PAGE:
Like many classic works of literature, "A Worn Path" features a journey and a quest. Discuss the elements of plot and structure that dramatize Phoenix's journey. What are the obstacles to her quest, and how dose she overcome them?
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Wikipedia defines a "quest" as "a journey towards a goal used in mythology and literature as a plot. In literature, the objects of quests require great exertion on the part of the hero, and the overcoming of many obstacles, typically including much travel..."
In literature, a quest can be as simple as going to the store for a loaf of bread. It doesn't have to be Perseus in pursuit of Medusa's dangerous head.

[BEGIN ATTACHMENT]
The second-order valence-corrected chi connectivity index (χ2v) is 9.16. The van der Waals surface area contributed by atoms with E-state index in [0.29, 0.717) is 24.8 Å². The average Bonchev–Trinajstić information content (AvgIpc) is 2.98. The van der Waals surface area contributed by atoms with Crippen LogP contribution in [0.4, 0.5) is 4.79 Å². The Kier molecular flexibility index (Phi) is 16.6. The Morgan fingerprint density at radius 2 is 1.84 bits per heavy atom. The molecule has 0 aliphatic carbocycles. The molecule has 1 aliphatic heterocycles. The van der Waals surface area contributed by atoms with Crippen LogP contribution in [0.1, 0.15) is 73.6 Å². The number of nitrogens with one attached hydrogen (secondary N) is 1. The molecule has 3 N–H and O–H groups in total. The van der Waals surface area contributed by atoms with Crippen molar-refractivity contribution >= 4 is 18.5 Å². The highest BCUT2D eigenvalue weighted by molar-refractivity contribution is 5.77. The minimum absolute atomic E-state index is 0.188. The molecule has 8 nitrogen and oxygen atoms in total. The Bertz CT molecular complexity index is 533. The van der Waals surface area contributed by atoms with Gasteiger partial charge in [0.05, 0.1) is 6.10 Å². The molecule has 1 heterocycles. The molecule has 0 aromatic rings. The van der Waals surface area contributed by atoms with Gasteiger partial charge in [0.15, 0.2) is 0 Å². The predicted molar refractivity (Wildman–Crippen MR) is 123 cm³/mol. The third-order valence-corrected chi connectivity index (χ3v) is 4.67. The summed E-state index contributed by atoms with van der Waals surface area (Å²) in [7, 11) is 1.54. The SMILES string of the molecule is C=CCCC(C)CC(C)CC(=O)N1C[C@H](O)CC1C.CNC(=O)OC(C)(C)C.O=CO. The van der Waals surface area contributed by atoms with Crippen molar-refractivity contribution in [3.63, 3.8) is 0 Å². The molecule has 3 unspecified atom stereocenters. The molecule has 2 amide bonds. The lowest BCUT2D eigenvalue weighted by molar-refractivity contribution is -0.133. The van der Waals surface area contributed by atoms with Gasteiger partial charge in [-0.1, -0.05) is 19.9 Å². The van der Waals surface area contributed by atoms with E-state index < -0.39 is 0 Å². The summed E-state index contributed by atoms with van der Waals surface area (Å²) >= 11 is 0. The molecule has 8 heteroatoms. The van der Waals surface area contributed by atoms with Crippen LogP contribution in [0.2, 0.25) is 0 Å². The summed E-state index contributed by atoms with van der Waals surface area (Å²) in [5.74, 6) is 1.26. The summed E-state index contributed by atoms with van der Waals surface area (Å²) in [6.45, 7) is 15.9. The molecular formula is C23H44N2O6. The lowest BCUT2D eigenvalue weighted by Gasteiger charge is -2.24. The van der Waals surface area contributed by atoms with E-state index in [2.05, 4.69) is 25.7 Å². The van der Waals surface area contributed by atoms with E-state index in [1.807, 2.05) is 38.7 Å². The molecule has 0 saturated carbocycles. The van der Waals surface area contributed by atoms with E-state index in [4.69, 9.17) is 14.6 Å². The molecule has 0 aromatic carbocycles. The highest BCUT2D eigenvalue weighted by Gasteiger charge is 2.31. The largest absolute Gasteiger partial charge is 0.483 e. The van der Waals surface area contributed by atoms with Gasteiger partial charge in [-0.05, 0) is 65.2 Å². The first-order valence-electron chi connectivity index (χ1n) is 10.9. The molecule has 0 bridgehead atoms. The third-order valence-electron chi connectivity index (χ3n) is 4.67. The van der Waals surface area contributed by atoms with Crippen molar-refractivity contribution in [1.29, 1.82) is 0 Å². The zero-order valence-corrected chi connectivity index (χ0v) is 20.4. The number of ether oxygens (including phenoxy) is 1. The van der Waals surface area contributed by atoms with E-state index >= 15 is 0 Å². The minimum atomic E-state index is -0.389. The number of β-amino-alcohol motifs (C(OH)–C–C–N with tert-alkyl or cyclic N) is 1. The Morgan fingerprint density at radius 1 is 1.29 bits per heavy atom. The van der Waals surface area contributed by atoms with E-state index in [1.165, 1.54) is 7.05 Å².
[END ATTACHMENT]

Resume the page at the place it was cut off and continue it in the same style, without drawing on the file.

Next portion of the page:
Phoenix Jackson begins her quest on a cold December morning. She already has lots of things against her: her failing eyesight, her age, her aching body. She does have knowledge of the path and experience on her side. She talks constantly to the animals--could be seen as comfort or a way for her to pass the time, could be interpreted as her spiritual side, or maybe she's just losing her mind. She trips and falls, she meets with a hunter who points his gun at her. All the while, she is convinced that her goal--the medicine for her grandson--is a quest for life not death. Her persistence and devotion, as well as her optimism keep both her and the plot of the story moving. Each time we, the reader, think she will turn back now or she will give up. However, Phoenix does not. She gets up when she falls, she keeps moving through snow and wind, and she does not cower in the face of a loaded rifle. She takes what is dealt and keeps moving forward with the determination and resolve of Job in the Bible.
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